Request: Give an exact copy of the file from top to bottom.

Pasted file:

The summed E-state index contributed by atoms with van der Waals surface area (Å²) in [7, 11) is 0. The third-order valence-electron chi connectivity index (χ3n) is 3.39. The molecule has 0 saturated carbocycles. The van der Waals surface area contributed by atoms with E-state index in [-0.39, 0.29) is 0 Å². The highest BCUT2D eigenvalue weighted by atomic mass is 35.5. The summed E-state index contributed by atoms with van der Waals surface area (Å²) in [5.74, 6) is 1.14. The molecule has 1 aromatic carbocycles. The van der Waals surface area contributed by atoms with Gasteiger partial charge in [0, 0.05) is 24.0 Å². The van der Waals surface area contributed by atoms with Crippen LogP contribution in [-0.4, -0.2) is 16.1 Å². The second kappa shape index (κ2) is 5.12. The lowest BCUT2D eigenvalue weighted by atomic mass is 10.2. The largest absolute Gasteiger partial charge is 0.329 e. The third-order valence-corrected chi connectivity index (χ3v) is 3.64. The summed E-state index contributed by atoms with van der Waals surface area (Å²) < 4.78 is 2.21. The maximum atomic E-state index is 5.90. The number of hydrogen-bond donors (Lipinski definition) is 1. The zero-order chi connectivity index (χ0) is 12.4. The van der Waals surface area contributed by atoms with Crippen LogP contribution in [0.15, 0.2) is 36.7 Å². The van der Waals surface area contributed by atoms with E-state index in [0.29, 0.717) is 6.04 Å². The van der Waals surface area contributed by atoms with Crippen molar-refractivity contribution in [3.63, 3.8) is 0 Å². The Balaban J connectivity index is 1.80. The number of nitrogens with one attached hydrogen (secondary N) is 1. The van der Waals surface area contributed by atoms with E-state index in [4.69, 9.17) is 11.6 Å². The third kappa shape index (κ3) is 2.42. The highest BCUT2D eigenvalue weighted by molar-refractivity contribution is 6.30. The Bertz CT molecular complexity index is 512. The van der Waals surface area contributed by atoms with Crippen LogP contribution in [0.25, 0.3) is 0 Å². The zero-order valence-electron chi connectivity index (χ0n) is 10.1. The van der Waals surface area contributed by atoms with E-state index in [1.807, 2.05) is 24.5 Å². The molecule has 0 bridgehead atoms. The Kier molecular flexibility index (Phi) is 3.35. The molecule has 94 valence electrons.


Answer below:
The summed E-state index contributed by atoms with van der Waals surface area (Å²) in [7, 11) is 0. The third-order valence-electron chi connectivity index (χ3n) is 3.39. The molecule has 0 saturated carbocycles. The van der Waals surface area contributed by atoms with E-state index in [-0.39, 0.29) is 0 Å². The highest BCUT2D eigenvalue weighted by atomic mass is 35.5. The summed E-state index contributed by atoms with van der Waals surface area (Å²) in [5.74, 6) is 1.14. The molecule has 1 aromatic carbocycles. The van der Waals surface area contributed by atoms with Gasteiger partial charge in [0, 0.05) is 24.0 Å². The van der Waals surface area contributed by atoms with Crippen LogP contribution in [-0.4, -0.2) is 16.1 Å². The second kappa shape index (κ2) is 5.12. The lowest BCUT2D eigenvalue weighted by atomic mass is 10.2. The largest absolute Gasteiger partial charge is 0.329 e. The third-order valence-corrected chi connectivity index (χ3v) is 3.64. The summed E-state index contributed by atoms with van der Waals surface area (Å²) < 4.78 is 2.21. The maximum atomic E-state index is 5.90. The number of hydrogen-bond donors (Lipinski definition) is 1. The zero-order chi connectivity index (χ0) is 12.4. The van der Waals surface area contributed by atoms with Crippen LogP contribution in [0.15, 0.2) is 36.7 Å². The van der Waals surface area contributed by atoms with E-state index in [0.29, 0.717) is 6.04 Å². The van der Waals surface area contributed by atoms with Crippen molar-refractivity contribution in [3.63, 3.8) is 0 Å². The Balaban J connectivity index is 1.80. The number of nitrogens with one attached hydrogen (secondary N) is 1. The van der Waals surface area contributed by atoms with E-state index in [4.69, 9.17) is 11.6 Å². The third kappa shape index (κ3) is 2.42. The highest BCUT2D eigenvalue weighted by molar-refractivity contribution is 6.30. The Bertz CT molecular complexity index is 512. The van der Waals surface area contributed by atoms with Crippen LogP contribution in [0.25, 0.3) is 0 Å². The zero-order valence-electron chi connectivity index (χ0n) is 10.1. The van der Waals surface area contributed by atoms with E-state index in [1.807, 2.05) is 24.5 Å². The molecule has 0 bridgehead atoms. The Kier molecular flexibility index (Phi) is 3.35. The molecule has 94 valence electrons.